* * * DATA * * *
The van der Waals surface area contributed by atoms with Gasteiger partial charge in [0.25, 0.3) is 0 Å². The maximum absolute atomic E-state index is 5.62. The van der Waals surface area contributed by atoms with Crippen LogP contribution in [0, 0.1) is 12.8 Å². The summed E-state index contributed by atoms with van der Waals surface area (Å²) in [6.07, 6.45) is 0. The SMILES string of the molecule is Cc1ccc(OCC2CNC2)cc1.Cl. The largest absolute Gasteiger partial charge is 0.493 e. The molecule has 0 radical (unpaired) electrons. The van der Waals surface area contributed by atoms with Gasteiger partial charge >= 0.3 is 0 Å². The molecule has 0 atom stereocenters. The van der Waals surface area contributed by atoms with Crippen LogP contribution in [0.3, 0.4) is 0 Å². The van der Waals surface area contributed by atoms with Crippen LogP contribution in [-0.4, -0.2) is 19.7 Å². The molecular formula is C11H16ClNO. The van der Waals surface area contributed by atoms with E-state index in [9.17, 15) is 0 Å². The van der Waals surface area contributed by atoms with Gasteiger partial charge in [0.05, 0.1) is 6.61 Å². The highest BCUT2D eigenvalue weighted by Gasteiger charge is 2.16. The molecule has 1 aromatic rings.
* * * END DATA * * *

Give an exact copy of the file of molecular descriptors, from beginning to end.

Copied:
The van der Waals surface area contributed by atoms with Gasteiger partial charge in [0.25, 0.3) is 0 Å². The maximum absolute atomic E-state index is 5.62. The van der Waals surface area contributed by atoms with Crippen LogP contribution in [0, 0.1) is 12.8 Å². The summed E-state index contributed by atoms with van der Waals surface area (Å²) in [6.07, 6.45) is 0. The SMILES string of the molecule is Cc1ccc(OCC2CNC2)cc1.Cl. The largest absolute Gasteiger partial charge is 0.493 e. The molecule has 0 radical (unpaired) electrons. The van der Waals surface area contributed by atoms with Gasteiger partial charge >= 0.3 is 0 Å². The molecule has 0 atom stereocenters. The van der Waals surface area contributed by atoms with Crippen LogP contribution in [0.3, 0.4) is 0 Å². The van der Waals surface area contributed by atoms with Crippen LogP contribution in [-0.4, -0.2) is 19.7 Å². The molecular formula is C11H16ClNO. The van der Waals surface area contributed by atoms with E-state index in [9.17, 15) is 0 Å². The van der Waals surface area contributed by atoms with Gasteiger partial charge in [0.05, 0.1) is 6.61 Å². The highest BCUT2D eigenvalue weighted by Gasteiger charge is 2.16. The molecule has 1 aromatic rings.